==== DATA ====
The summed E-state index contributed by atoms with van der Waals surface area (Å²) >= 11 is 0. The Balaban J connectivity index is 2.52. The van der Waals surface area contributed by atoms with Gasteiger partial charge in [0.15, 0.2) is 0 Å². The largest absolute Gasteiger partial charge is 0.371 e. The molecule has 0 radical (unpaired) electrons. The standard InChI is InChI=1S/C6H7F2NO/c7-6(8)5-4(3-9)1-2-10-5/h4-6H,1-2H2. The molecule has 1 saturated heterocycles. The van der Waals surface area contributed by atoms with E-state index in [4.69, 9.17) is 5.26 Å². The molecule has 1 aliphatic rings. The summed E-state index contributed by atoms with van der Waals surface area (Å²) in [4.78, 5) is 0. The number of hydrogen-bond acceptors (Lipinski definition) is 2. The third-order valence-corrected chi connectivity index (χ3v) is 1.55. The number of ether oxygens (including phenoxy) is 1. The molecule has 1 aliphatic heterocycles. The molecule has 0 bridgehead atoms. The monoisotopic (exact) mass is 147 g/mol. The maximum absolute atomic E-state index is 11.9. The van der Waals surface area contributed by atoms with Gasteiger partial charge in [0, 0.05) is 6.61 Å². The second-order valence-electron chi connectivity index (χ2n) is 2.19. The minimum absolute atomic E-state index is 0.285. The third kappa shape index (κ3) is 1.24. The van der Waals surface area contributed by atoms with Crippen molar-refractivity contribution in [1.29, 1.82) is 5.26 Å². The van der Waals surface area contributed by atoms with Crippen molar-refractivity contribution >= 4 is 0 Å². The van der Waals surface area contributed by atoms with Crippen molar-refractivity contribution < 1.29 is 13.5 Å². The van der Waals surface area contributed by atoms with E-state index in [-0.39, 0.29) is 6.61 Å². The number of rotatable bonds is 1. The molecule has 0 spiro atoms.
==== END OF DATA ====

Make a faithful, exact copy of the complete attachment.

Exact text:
The summed E-state index contributed by atoms with van der Waals surface area (Å²) >= 11 is 0. The Balaban J connectivity index is 2.52. The van der Waals surface area contributed by atoms with Gasteiger partial charge in [0.15, 0.2) is 0 Å². The largest absolute Gasteiger partial charge is 0.371 e. The molecule has 0 radical (unpaired) electrons. The standard InChI is InChI=1S/C6H7F2NO/c7-6(8)5-4(3-9)1-2-10-5/h4-6H,1-2H2. The molecule has 1 saturated heterocycles. The van der Waals surface area contributed by atoms with E-state index in [4.69, 9.17) is 5.26 Å². The molecule has 1 aliphatic rings. The summed E-state index contributed by atoms with van der Waals surface area (Å²) in [4.78, 5) is 0. The number of hydrogen-bond acceptors (Lipinski definition) is 2. The third-order valence-corrected chi connectivity index (χ3v) is 1.55. The number of ether oxygens (including phenoxy) is 1. The molecule has 1 aliphatic heterocycles. The molecule has 0 bridgehead atoms. The monoisotopic (exact) mass is 147 g/mol. The maximum absolute atomic E-state index is 11.9. The van der Waals surface area contributed by atoms with Gasteiger partial charge in [0, 0.05) is 6.61 Å². The second-order valence-electron chi connectivity index (χ2n) is 2.19. The minimum absolute atomic E-state index is 0.285. The third kappa shape index (κ3) is 1.24. The van der Waals surface area contributed by atoms with Crippen molar-refractivity contribution in [1.29, 1.82) is 5.26 Å². The van der Waals surface area contributed by atoms with Crippen molar-refractivity contribution >= 4 is 0 Å². The van der Waals surface area contributed by atoms with Crippen molar-refractivity contribution < 1.29 is 13.5 Å². The van der Waals surface area contributed by atoms with E-state index in [-0.39, 0.29) is 6.61 Å². The number of rotatable bonds is 1. The molecule has 0 spiro atoms.